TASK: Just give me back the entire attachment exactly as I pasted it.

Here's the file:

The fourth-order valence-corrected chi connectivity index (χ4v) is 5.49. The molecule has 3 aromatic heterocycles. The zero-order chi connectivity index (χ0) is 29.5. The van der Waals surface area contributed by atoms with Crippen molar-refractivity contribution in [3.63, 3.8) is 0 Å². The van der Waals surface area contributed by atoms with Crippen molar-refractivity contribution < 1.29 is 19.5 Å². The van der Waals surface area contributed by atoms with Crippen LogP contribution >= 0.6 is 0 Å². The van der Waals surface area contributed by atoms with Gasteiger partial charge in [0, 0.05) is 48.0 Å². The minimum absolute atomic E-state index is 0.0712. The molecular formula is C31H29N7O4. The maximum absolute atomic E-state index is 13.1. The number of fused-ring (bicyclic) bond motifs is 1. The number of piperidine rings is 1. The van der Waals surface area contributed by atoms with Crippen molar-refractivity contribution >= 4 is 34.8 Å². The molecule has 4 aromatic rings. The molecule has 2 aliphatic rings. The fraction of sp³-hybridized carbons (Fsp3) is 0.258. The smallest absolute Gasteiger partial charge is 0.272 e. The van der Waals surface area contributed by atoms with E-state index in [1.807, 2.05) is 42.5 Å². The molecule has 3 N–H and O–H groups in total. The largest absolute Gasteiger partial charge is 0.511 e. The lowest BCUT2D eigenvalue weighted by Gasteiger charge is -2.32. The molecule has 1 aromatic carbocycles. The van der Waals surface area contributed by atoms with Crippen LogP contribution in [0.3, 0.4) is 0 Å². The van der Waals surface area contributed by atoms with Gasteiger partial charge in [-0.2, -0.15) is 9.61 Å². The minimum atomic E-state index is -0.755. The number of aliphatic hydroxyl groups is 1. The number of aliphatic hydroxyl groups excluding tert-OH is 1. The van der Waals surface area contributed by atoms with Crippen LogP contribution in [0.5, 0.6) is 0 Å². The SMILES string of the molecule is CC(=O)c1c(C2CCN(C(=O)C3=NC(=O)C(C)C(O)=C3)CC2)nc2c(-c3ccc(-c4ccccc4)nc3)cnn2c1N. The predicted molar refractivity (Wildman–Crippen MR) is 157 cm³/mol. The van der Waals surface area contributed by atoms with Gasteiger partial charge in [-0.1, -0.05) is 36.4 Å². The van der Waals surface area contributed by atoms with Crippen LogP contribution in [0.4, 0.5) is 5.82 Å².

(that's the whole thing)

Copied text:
The fourth-order valence-corrected chi connectivity index (χ4v) is 5.49. The molecule has 3 aromatic heterocycles. The zero-order chi connectivity index (χ0) is 29.5. The van der Waals surface area contributed by atoms with Crippen molar-refractivity contribution in [3.63, 3.8) is 0 Å². The van der Waals surface area contributed by atoms with Crippen molar-refractivity contribution < 1.29 is 19.5 Å². The van der Waals surface area contributed by atoms with Crippen LogP contribution >= 0.6 is 0 Å². The van der Waals surface area contributed by atoms with Gasteiger partial charge in [0, 0.05) is 48.0 Å². The minimum absolute atomic E-state index is 0.0712. The molecular formula is C31H29N7O4. The maximum absolute atomic E-state index is 13.1. The number of fused-ring (bicyclic) bond motifs is 1. The number of piperidine rings is 1. The van der Waals surface area contributed by atoms with Crippen molar-refractivity contribution >= 4 is 34.8 Å². The molecule has 4 aromatic rings. The molecule has 2 aliphatic rings. The fraction of sp³-hybridized carbons (Fsp3) is 0.258. The smallest absolute Gasteiger partial charge is 0.272 e. The van der Waals surface area contributed by atoms with E-state index in [1.807, 2.05) is 42.5 Å². The molecule has 3 N–H and O–H groups in total. The largest absolute Gasteiger partial charge is 0.511 e. The lowest BCUT2D eigenvalue weighted by Gasteiger charge is -2.32. The molecule has 1 aromatic carbocycles. The van der Waals surface area contributed by atoms with Crippen LogP contribution in [0.3, 0.4) is 0 Å². The van der Waals surface area contributed by atoms with Gasteiger partial charge in [-0.2, -0.15) is 9.61 Å². The minimum atomic E-state index is -0.755. The number of aliphatic hydroxyl groups is 1. The number of aliphatic hydroxyl groups excluding tert-OH is 1. The van der Waals surface area contributed by atoms with Crippen LogP contribution in [0.5, 0.6) is 0 Å². The SMILES string of the molecule is CC(=O)c1c(C2CCN(C(=O)C3=NC(=O)C(C)C(O)=C3)CC2)nc2c(-c3ccc(-c4ccccc4)nc3)cnn2c1N. The predicted molar refractivity (Wildman–Crippen MR) is 157 cm³/mol. The van der Waals surface area contributed by atoms with Gasteiger partial charge in [-0.1, -0.05) is 36.4 Å². The van der Waals surface area contributed by atoms with Crippen LogP contribution in [0.4, 0.5) is 5.82 Å².